Love and loss, easy themes to write about, hard to do well, run clear and crisply through this 11-song collection of principally acoustic guitar based numbers, subtly embellished by a few friends – piano (Rob Shelton), (Andrew Macguire) percussion and vibraphone and John Vanderslice (Moog and techy stuff). The best example of loss comes with the haunting tune about poet RAK Mason’s ghost out on Queen’s warf in the damp fog, walking like the song with queasy unease (The Beggar).
Opener Learning To Talk has a wonderful and compelling hook that insists you listen closely. Sadly, Comber’s voice is not quite suited to this song and I feel he could have asked a female vocalist, perhaps one with a higher voice, to tackle it with more success. Where it all gels perfectly though, is on his wonderful ditty Beautiful and Harmless, his instantly infectious but not entirely trustworthy love song. This is a simple song, structured around a couple of satisfying chord changes and a quirky melody. It slightly feels like something I’ve heard elsewhere but I can’t quite place it. Within two listens I was singing this nifty little earworm all afternoon. Watch out for this one fronting TV advert or TV promo very soon.
The song known as The Usual Business starts with the slightest hints of a Graeme Downes composition. It’s a retarded observational piece about the chaos of a big city, moving in slo-mo as a busker moves in cinematic fashion through the streets to his position. “It’s the usual business and I headed into town, to sign for my cigarettes with a painted frown.” I like this one the best for its ironic honesty.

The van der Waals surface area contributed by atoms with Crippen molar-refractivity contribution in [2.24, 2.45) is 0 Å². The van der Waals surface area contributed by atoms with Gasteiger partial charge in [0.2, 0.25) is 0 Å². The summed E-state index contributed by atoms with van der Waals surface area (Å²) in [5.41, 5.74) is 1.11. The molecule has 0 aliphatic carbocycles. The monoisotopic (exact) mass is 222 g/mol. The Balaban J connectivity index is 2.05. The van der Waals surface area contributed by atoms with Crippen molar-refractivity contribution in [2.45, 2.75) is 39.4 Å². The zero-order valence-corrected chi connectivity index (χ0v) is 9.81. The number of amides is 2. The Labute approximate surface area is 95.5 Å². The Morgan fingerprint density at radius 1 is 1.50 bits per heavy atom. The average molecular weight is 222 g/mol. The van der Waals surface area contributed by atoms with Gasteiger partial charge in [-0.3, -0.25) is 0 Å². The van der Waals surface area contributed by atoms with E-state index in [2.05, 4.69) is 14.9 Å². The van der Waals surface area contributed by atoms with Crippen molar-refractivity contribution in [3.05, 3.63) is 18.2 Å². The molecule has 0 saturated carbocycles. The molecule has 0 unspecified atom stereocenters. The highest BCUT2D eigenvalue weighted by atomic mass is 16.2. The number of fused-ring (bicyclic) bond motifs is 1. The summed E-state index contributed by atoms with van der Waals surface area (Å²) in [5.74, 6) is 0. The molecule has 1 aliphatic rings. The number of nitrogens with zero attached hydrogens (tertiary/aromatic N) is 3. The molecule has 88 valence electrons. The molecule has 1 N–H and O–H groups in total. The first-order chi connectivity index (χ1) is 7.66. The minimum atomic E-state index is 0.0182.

Lesser Stars was recorded in San Franscico with producer Vanderslice (Mountain Goats, Spoon) at the helm. Comber’s moniker may not leap out at you, unless you’ve been to see the Chills national tour or the Verlaines Australian shows, where he did a bit of support work recently. His US recordings came off the back of a tour with American indie icon Barbara Manning. Until recently it was a one-man affair but when he heads out in support of this album it’s be as a proper band with Stu Harwood (Anthony Tonnon Band) on drums and Dave Flyger (Paquin) on bass. It’ll be interesting to see how this all translates to a live stage and weather he can maintain the delicious intimacy of the album and all the charm it conveys on a stage.
David Roy Williams in collaboration with Principal Entertainment present Dweezil Zappa, son of the legendary Frank Zappa, celebrating 50 years of Zappa with a series of concerts and exclusive guitar masterclasses in Australia and New Zealand in early 2018. Continue reading